News of Synapsis closing down has been met with surprise from many students. Long-time patron Timothy Krausz ’17 gave high praise for Synapsis, saying that, “even if my lab wasn’t next door to Synapsis, I would still go out of my way for the all-day breakfast burritos and coffee — the best coffee on campus.”
Faculty members, alumni and beneficiaries gathered yesterday evening to dedicate the Joan and Sanford ’55 Weill Hall and the Weill Institute for Cell and Molecular Biology.
Weill Hall — which cost $162 million to build and features state of the art equipment — will serve as the base for Cornell’s New Life Sciences Initiative and its Institute for Cell and Molecular Biology.
“It would be a place where we tangibly support our efforts of sustainability. It would be a place where innovative ideas will be developed from the bench to the bedsides,” President David Skorton said at the ceremony.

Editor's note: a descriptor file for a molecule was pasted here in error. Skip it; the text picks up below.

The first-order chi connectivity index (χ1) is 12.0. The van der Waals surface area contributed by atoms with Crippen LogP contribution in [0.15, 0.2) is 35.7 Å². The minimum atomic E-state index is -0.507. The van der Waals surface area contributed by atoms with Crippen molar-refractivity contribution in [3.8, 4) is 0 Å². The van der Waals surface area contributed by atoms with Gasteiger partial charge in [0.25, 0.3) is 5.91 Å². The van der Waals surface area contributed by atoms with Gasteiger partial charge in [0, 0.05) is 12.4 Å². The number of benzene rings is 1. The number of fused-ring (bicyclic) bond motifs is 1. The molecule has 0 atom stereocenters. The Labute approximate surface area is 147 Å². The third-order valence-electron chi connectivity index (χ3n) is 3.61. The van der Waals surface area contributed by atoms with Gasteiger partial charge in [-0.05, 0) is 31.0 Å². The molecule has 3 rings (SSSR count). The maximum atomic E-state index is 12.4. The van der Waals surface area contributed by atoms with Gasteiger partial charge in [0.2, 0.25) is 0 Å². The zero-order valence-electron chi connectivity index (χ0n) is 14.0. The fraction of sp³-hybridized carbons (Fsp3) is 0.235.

High-tech shared research facilities and innovative laboratories are just a few of the features the newest addition to the Biology Quad and the most technologically advanced research facility on campus, Weill Hall, sports. The building is set to officially open on Oct. 16, although some labs opened during the summer.
The establishment of a life science research facility has been “the highest priority for [the] University’s presidents since the early ’90s,” said Susan Henry, the Ronald P. Lynch Dean of the College of Agriculture and Life Sciences.
Until recently, the structure was called the Life Sciences Technology Center, but the name was changed after the Weill family’s $50 million donation to the building.